In the Journals

Isentress effectively prevents vertical transmission of HIV

The use of Isentress in HIV-infected pregnant women was well tolerated and effective in preventing mother-to-child HIV transmission, according to recent findings.

“In current U.S. and European treatment guidelines for HIV-1 infection in pregnancy, preferred combined antiretroviral agents include two nucleoside/nucleotide reverse transcriptase inhibitors in combination with the protease inhibitors lopinavir or atazanavir boosted with ritonavir or the non-nucleoside reverse transcriptase inhibitor nevirapine,” researchers wrote in Clinical Infectious Diseases. “Regimens including the HIV-1 integrase inhibitor [Isentress (raltegravir, Merck)] can be considered for use in special circumstances because information on the pharmacokinetics and the safety of raltegravir in pregnancy is limited.”

In an open-label, multicenter phase 4 study, researchers enrolled 22 HIV-infected pregnant women at 10 European hospitals who underwent treatment with 400 mg raltegravir twice daily. Fifteen patients initiated raltegravir during pregnancy. The study’s efficacy outcomes were undetectable HIV RNA load (< 50 copies/mL), assessed before or at delivery, and HIV infection status of the infant as determined by PCR. The researchers evaluated pharmacokinetic activity of raltegravir at roughly week 33 and around 4 to 6 weeks postpartum. They measured levels of raltegravir in plasma utilizing validated reversed phase high-pressure liquid chromatography.

The researchers found that as delivery neared, 86% of the patients had undetectable viral load, and none of the children was born with HIV. Raltegravir exposure was found to be highly variable, however. Overall, the mean area under the curve (AUC) plasma levels in the third trimester were 29% lower than the postpartum levels, and the third-trimester C12H plasma concentrations of raltegravir were 36% lower than the postpartum levels. The geometric mean ratio for AUC0-12h was 0.71 (90% CI, 0.54-0.96), and the geometric mean ratio for C12H was 0.64 (90% CI, 0.34-1.22). The median interquartile range ratio of raltegravir cord/maternal blood in nine patients was 1.21 (90% CI, 1.02-2.17).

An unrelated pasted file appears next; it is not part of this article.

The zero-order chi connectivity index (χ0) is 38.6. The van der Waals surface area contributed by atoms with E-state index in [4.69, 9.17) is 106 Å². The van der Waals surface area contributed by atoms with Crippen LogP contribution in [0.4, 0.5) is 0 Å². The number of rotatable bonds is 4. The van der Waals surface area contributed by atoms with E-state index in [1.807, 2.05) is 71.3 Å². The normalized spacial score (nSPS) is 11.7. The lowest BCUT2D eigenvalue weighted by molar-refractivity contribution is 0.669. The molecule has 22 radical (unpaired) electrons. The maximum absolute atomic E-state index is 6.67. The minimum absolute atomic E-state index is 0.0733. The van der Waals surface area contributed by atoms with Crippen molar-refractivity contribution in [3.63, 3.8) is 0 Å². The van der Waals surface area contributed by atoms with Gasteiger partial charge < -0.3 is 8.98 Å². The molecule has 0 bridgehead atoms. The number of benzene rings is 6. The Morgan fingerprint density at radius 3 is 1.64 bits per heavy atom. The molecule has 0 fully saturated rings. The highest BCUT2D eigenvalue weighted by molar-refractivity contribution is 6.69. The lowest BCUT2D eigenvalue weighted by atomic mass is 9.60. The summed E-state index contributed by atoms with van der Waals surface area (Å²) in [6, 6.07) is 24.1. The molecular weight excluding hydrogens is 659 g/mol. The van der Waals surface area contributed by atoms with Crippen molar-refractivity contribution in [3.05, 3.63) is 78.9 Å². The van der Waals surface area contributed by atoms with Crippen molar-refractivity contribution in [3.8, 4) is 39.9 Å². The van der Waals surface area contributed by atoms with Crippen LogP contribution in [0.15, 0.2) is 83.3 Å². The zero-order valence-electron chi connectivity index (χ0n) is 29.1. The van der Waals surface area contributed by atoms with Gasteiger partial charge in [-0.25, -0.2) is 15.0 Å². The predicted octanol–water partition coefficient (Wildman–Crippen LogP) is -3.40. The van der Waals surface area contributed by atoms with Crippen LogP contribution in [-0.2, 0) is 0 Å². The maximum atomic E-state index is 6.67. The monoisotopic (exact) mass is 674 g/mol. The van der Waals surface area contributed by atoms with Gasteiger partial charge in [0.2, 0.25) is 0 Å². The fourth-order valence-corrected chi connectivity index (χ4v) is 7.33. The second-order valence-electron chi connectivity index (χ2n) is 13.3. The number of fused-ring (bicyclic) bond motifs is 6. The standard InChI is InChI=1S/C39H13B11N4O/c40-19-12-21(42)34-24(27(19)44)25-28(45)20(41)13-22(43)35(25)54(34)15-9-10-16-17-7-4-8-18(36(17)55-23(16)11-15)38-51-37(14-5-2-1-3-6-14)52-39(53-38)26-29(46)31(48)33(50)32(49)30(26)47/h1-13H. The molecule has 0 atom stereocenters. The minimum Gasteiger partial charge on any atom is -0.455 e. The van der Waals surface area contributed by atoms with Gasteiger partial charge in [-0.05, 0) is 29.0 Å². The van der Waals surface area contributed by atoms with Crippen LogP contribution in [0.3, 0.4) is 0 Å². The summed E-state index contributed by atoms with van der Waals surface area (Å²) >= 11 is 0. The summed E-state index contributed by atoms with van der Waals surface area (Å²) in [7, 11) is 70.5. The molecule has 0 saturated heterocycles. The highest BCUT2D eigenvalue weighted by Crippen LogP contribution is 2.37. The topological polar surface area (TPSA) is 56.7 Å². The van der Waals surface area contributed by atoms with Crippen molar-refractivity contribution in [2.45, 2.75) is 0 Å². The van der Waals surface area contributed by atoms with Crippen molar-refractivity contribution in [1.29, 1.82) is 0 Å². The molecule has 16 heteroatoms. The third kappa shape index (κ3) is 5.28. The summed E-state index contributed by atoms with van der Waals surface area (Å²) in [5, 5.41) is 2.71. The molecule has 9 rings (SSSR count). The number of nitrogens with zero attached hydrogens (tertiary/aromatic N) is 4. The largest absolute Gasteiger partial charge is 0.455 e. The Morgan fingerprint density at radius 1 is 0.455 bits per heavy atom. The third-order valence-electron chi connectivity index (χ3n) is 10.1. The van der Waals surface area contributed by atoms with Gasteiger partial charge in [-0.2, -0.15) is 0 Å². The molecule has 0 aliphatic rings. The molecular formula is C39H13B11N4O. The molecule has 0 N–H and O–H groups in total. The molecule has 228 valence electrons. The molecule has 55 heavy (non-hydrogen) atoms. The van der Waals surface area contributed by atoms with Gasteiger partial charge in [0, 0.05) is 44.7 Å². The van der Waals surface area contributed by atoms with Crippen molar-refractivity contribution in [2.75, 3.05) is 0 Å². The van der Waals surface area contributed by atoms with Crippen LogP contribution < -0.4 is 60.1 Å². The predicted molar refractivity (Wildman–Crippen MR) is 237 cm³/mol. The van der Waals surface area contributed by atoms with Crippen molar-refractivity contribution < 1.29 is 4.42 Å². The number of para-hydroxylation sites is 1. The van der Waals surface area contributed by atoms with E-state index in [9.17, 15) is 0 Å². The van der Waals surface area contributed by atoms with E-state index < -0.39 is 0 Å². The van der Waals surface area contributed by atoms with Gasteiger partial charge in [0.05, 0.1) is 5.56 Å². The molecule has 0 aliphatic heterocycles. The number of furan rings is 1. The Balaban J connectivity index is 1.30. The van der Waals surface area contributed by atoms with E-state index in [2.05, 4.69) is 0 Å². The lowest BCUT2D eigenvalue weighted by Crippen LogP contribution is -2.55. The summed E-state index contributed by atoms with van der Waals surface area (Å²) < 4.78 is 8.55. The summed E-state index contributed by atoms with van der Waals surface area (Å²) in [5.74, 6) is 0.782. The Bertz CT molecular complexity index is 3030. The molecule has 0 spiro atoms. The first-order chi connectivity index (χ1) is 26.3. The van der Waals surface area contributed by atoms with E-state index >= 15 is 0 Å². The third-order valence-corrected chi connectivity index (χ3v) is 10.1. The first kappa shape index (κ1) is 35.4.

According to the researchers, these findings support the utility of raltegravir as a means of preventing mother-to-child HIV transmission.

“Raltegravir in combination with other antiretroviral agents was effective in preventing mother-to-child transmission by reducing and/or maintaining HIV RNA viral load at an undetectable or low level,” the researchers wrote. “Our data support the use of raltegravir in standard dosages in HIV-infected pregnant women for the prevention of mother-to-child transmission.”

Disclosure: Blonk reports no relevant financial disclosures. Please see the full study for a list of all other authors’ relevant financial disclosures.

The use of Isentress in HIV-infected pregnant women was well tolerated and effective in preventing mother-to-child HIV transmission, according to recent findings.

“In current U.S. and European treatment guidelines for HIV-1 infection in pregnancy, preferred combined antiretroviral agents include two nucleoside/nucleotide reverse transcriptase inhibitors in combination with the protease inhibitors lopinavir or atazanavir boosted with ritonavir or the non-nucleoside reverse transcriptase inhibitor nevirapine,” researchers wrote in Clinical Infectious Diseases. “Regimens including the HIV-1 integrase inhibitor [Isentress (raltegravir, Merck)] can be considered for use in special circumstances because information on the pharmacokinetics and the safety of raltegravir in pregnancy is limited.”

In an open-label, multicenter phase 4 study, researchers enrolled 22 HIV-infected pregnant women at 10 European hospitals who underwent treatment with 400 mg raltegravir twice daily. Fifteen patients initiated raltegravir during pregnancy. The study’s efficacy outcomes were undetectable HIV RNA load (< 50 copies/mL), assessed before or at delivery, and HIV infection status of the infant as determined by PCR. The researchers evaluated pharmacokinetic activity of raltegravir at roughly week 33 and around 4 to 6 weeks postpartum. They measured levels of raltegravir in plasma utilizing validated reversed phase high-pressure liquid chromatography.

The researchers found that as delivery neared, 86% of the patients had undetectable viral load, and none of the children was born with HIV. Raltegravir exposure was found to be highly variable, however. Overall, the mean area under the curve (AUC) plasma levels in the third trimester were 29% lower than the postpartum levels, and the third-trimester C12H plasma concentrations of raltegravir were 36% lower than the postpartum levels. The geometric mean ratio for AUC0-12h was 0.71 (90% CI, 0.54-0.96), and the geometric mean ratio for C12H was 0.64 (90% CI, 0.34-1.22). The median interquartile range ratio of raltegravir cord/maternal blood in nine patients was 1.21 (90% CI, 1.02-2.17).

According to the researchers, these findings support the utility of raltegravir as a means of preventing mother-to-child HIV transmission.

“Raltegravir in combination with other antiretroviral agents was effective in preventing mother-to-child transmission by reducing and/or maintaining HIV RNA viral load at an undetectable or low level,” the researchers wrote. “Our data support the use of raltegravir in standard dosages in HIV-infected pregnant women for the prevention of mother-to-child transmission.”

Disclosure: Blonk reports no relevant financial disclosures. Please see the full study for a list of all other authors’ relevant financial disclosures.